The Financial Times reported that the WhatsApp breach was made possible because of a loophole in the app’s code that allowed hackers to transmit spyware onto smartphones by calling targets through the app. The malicious code could be injected into the device whether the user picked up the call or ignored it.

According to WhatsApp, the cyber breach was first discovered in early May and had been used to target an undisclosed number of WhatsApp users. The Facebook-owned messaging company claimed it briefed human rights organizations about the breach and also asked U.S. law enforcement agencies to assist it in conducting an investigation. When WhatsApp had more definite information, it notified the public about the breach.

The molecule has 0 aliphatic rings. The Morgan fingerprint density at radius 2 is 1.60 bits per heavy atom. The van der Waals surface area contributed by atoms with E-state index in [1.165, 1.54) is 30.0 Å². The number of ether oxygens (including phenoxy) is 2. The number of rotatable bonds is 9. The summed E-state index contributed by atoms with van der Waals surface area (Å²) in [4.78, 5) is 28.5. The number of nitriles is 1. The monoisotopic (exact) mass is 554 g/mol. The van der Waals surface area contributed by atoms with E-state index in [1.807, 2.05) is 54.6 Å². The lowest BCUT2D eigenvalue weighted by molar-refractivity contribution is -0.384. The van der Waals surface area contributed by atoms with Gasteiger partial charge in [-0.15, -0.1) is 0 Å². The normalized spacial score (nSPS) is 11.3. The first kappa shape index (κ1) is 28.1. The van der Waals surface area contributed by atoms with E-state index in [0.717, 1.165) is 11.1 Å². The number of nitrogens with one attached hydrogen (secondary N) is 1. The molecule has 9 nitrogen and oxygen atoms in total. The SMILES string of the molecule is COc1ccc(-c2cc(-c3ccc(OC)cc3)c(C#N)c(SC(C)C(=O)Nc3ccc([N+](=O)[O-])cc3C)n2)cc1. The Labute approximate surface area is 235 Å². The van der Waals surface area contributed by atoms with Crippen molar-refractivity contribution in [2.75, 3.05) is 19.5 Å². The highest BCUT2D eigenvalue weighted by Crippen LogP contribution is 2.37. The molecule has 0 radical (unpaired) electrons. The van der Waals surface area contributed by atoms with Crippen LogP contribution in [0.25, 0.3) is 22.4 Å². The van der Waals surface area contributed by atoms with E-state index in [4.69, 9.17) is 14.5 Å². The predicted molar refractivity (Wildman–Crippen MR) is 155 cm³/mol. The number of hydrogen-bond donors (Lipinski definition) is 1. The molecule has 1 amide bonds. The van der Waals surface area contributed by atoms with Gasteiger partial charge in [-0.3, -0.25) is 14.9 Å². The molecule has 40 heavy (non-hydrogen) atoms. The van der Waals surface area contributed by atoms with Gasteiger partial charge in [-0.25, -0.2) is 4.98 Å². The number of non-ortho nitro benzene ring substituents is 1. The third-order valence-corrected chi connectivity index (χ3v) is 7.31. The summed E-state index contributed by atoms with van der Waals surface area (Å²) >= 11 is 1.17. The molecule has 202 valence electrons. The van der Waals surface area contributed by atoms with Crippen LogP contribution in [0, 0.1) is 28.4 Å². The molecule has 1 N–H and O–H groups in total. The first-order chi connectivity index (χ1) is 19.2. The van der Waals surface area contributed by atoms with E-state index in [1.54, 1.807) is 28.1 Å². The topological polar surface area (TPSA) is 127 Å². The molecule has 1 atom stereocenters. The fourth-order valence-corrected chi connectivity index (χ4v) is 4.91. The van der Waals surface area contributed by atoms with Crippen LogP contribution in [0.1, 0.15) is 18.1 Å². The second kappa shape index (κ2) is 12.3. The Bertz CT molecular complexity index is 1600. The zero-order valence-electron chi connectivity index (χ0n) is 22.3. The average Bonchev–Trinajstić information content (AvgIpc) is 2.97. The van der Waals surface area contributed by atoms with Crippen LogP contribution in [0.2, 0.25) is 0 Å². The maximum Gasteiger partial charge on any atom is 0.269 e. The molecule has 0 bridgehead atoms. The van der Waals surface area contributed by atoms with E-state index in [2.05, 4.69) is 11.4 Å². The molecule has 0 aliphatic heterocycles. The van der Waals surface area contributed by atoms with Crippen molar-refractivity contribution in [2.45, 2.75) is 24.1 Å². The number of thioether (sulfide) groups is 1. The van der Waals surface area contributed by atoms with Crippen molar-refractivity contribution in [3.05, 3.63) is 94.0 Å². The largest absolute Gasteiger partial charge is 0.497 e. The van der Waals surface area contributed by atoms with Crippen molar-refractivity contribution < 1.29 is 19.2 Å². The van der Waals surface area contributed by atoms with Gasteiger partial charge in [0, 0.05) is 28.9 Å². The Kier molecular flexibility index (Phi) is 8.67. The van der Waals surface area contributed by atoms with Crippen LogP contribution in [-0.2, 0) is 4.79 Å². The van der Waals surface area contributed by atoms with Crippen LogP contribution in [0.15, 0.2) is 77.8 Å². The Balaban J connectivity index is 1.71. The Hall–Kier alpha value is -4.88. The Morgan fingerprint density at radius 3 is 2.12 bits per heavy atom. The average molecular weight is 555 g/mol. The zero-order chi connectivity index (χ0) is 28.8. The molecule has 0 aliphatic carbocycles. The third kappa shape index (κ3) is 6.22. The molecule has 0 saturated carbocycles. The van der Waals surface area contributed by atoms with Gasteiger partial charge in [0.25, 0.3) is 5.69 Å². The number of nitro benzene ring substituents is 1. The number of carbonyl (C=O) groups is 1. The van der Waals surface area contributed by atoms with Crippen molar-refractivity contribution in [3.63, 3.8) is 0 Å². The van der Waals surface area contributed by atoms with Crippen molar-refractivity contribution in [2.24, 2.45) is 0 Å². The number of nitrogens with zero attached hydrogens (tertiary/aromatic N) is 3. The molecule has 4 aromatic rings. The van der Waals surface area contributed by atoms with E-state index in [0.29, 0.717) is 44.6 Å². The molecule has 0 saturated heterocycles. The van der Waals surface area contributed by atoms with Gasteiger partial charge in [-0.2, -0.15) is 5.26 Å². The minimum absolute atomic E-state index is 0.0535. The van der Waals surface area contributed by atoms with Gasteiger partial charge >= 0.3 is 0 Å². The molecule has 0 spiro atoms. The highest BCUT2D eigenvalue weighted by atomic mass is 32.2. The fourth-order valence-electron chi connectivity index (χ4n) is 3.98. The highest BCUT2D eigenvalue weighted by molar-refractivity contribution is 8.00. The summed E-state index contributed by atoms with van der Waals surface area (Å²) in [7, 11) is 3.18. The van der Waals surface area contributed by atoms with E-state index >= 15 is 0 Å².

Who was affected?
It doesn’t matter what kind of phone you have; the security vulnerability affects both iPhone and Android devices. The good news is that not every version of WhatsApp was affected. To check whether the version you have on your phone was part of those impacted by the breach, check out Facebook’s official advisory confirming the vulnerability, which outlines which versions were affected.

The messaging giant has not confirmed a specific number of targeted victims. Rather, it has only shared that a “select number of users were targeted through this vulnerability by an advanced cyber actor.”

What do I need to do now?
Since the vulnerability that caused the breach lies in the makeup of the app and not in an unsafe or negligent practice in the hands of a user, there is no way you could have prevented your device from being affected. However, now that the facts are on the table, you can take the recommended steps to keep your device safe from this vulnerability.